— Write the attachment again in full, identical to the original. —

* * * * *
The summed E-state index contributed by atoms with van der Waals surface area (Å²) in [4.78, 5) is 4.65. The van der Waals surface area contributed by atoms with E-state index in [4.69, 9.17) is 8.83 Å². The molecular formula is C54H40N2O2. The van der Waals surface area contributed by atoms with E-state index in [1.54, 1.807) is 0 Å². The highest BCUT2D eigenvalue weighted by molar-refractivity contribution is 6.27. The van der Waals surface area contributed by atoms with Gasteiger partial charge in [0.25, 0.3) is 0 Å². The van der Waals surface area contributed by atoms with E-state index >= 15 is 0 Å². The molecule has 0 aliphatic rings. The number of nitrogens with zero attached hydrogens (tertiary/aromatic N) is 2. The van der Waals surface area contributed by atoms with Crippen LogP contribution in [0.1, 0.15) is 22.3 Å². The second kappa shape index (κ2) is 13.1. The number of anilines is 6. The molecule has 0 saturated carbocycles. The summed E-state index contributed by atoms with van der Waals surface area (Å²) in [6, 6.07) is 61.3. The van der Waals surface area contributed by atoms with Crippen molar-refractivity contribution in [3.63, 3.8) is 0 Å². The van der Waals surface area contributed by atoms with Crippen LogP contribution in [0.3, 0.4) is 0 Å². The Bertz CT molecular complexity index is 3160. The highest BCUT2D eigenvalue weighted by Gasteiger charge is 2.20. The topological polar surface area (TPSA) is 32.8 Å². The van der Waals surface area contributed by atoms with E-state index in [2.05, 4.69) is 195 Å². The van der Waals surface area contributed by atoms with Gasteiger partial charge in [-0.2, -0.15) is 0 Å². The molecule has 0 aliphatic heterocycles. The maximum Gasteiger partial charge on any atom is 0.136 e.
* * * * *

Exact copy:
The summed E-state index contributed by atoms with van der Waals surface area (Å²) in [4.78, 5) is 4.65. The van der Waals surface area contributed by atoms with E-state index in [4.69, 9.17) is 8.83 Å². The molecular formula is C54H40N2O2. The van der Waals surface area contributed by atoms with E-state index in [1.54, 1.807) is 0 Å². The highest BCUT2D eigenvalue weighted by molar-refractivity contribution is 6.27. The van der Waals surface area contributed by atoms with Gasteiger partial charge in [0.25, 0.3) is 0 Å². The van der Waals surface area contributed by atoms with E-state index >= 15 is 0 Å². The molecule has 0 aliphatic rings. The number of nitrogens with zero attached hydrogens (tertiary/aromatic N) is 2. The van der Waals surface area contributed by atoms with Crippen LogP contribution in [0.1, 0.15) is 22.3 Å². The second kappa shape index (κ2) is 13.1. The number of anilines is 6. The molecule has 0 saturated carbocycles. The summed E-state index contributed by atoms with van der Waals surface area (Å²) in [6, 6.07) is 61.3. The van der Waals surface area contributed by atoms with Crippen molar-refractivity contribution in [3.63, 3.8) is 0 Å². The van der Waals surface area contributed by atoms with Crippen LogP contribution in [0.3, 0.4) is 0 Å². The Bertz CT molecular complexity index is 3160. The highest BCUT2D eigenvalue weighted by Gasteiger charge is 2.20. The topological polar surface area (TPSA) is 32.8 Å². The van der Waals surface area contributed by atoms with E-state index in [2.05, 4.69) is 195 Å². The van der Waals surface area contributed by atoms with Gasteiger partial charge in [-0.2, -0.15) is 0 Å². The molecule has 0 aliphatic heterocycles. The maximum Gasteiger partial charge on any atom is 0.136 e.